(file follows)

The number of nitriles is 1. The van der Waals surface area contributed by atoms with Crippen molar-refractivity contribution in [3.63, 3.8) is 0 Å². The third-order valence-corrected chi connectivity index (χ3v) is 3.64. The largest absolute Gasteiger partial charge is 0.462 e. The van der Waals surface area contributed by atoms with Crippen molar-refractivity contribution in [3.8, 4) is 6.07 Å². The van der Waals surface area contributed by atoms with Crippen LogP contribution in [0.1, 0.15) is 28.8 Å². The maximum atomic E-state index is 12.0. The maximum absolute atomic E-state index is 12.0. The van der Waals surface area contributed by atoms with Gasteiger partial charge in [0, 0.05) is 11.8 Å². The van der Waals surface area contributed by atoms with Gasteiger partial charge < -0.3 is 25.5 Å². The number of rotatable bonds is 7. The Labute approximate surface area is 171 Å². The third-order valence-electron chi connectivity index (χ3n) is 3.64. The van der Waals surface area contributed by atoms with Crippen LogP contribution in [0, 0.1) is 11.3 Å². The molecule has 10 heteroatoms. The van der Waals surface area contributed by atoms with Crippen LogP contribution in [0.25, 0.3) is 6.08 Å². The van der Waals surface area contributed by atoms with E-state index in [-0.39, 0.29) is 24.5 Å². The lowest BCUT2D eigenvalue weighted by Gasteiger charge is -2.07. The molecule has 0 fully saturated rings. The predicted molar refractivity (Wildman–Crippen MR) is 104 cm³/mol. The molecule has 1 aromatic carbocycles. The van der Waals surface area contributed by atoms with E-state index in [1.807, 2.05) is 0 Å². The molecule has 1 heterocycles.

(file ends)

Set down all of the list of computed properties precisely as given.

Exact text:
The number of nitriles is 1. The van der Waals surface area contributed by atoms with Crippen molar-refractivity contribution in [3.63, 3.8) is 0 Å². The third-order valence-corrected chi connectivity index (χ3v) is 3.64. The largest absolute Gasteiger partial charge is 0.462 e. The van der Waals surface area contributed by atoms with Crippen molar-refractivity contribution in [3.8, 4) is 6.07 Å². The van der Waals surface area contributed by atoms with Crippen LogP contribution in [0.1, 0.15) is 28.8 Å². The maximum atomic E-state index is 12.0. The maximum absolute atomic E-state index is 12.0. The van der Waals surface area contributed by atoms with Gasteiger partial charge in [0, 0.05) is 11.8 Å². The van der Waals surface area contributed by atoms with Gasteiger partial charge < -0.3 is 25.5 Å². The number of rotatable bonds is 7. The Labute approximate surface area is 171 Å². The third-order valence-electron chi connectivity index (χ3n) is 3.64. The van der Waals surface area contributed by atoms with Crippen LogP contribution in [0, 0.1) is 11.3 Å². The molecule has 10 heteroatoms. The van der Waals surface area contributed by atoms with Crippen LogP contribution in [0.25, 0.3) is 6.08 Å². The van der Waals surface area contributed by atoms with E-state index in [-0.39, 0.29) is 24.5 Å². The lowest BCUT2D eigenvalue weighted by Gasteiger charge is -2.07. The molecule has 0 fully saturated rings. The predicted molar refractivity (Wildman–Crippen MR) is 104 cm³/mol. The molecule has 1 aromatic carbocycles. The van der Waals surface area contributed by atoms with E-state index in [1.807, 2.05) is 0 Å². The molecule has 1 heterocycles.